Tuesday, June 12, 2007

My Top 60 Starters, 51-60

Here is the first group of 10:
60. Dave Stieb (.561 NW%, 120 ARA, +28 WAA, +68 WAR)
59. Jack Quinn (.526, 109, +18, +73)
58. Addie Joss (.616, 133, +33, +65)
57. Sandy Koufax (.633, 130, +33, +65)
56. Tommy Bridges (.570, 122, +29, +68)
55. Urban Shocker (.609, 126, +31, +68)
54. Waite Hoyt (.531, 111, +22, +74)
53. Rick Reuschel (.547, 114, +23, +73)
52. Wilbur Cooper (.551, 115, +25, +73)
51. Babe Adams (.567, 121, +29, +71)

I’m not going to discuss each pitcher, but will comment on some.

STIEB: He’s not a guy that you think of as one of the greats, but he had one of the best peaks of roughly cotemporary pitchers (Gooden, Saberhagen, Cone). Again, in this area of the rankings there is not a lot of distinction between the pitchers, so being #60, there are a lot of others you can make a case for.

QUINN: Jack Quinn might be the least known pitcher with 247 wins. Adjusting to his teams, his neutral record is 244-221. His runs allowed stats look similar, so he’s a guy who doesn’t do that great against average but could be ranked several spots higher if you focus on WAR. He only had one 20 win season, with the Baltimore Feds in 1914, and bounced around, with two main stints with the Yankees and one with the Red Sox and the A’s.

JOSS & KOUFAX: Many people will be stunned to see Koufax so low, but by career value, you have to start raising the baseline from replacement in order to even get him on the list. Koufax and Joss do have the highest WAA for any pitchers in this group, and were certainly brilliant. Koufax had better W-L records, but they are almost dead ringers in the other categories. The reason I’ve put Koufax ahead is that he was pitching fifty years later.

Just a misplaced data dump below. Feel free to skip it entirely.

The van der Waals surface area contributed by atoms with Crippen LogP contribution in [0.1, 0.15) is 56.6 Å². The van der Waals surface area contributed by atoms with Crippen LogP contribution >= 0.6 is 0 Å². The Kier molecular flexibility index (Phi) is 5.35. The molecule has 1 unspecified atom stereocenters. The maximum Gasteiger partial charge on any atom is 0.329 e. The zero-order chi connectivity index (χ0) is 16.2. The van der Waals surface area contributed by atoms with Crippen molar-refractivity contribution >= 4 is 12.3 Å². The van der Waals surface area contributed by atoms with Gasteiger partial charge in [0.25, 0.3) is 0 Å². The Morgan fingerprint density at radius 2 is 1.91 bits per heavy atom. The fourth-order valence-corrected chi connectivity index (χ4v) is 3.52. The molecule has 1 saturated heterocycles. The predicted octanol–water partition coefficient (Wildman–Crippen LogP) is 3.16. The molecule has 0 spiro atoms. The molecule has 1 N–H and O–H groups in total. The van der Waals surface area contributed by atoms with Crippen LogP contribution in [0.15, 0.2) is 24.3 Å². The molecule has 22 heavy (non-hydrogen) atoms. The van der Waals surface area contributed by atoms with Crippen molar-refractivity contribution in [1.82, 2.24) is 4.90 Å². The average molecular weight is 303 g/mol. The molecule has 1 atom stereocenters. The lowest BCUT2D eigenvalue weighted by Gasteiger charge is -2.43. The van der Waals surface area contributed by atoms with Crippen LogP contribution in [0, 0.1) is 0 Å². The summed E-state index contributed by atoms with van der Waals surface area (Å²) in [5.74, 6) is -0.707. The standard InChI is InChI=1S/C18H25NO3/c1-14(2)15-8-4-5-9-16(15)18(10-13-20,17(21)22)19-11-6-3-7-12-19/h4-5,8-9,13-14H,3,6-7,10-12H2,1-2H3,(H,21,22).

However, Koufax’s peak value is perhaps not as astronomical as some believe it to be, depending on how it is defined. His best five seasons by WAA are 1962-66, by WAR 1961 and 1963-66. Only four of those were truly brilliant, those being 63-66. His WAR over his top five seasons was +50, fifteenth best of the pitchers I’ve looked at, but within two and a half wins are Carlton, Maddux, and Clemens, while Gibson and Seaver both rank slightly higher then him. The difference is that the others did not string their peaks together as Koufax did.

So if your definition of peak is “top 3 or 4 consecutive seasons”, then Koufax is the greatest modern peak pitcher. But if you use other definitions, he’s just one of the best. This is a great example of the issues I have with peak value.

REUSCHEL: Another modern pitcher who nobody expects to see here, but the guy was good. He’s probably underrated by traditionalists because they don’t account for the fact that he pitched in Wrigley Field from 1972-81 when the PF was hovering around 1.08. For his career, he pitched in a 1.05 PF park on average. His peak is nothing to write home about, but that doesn’t count for much here. I believe Bill James had him around eightieth.

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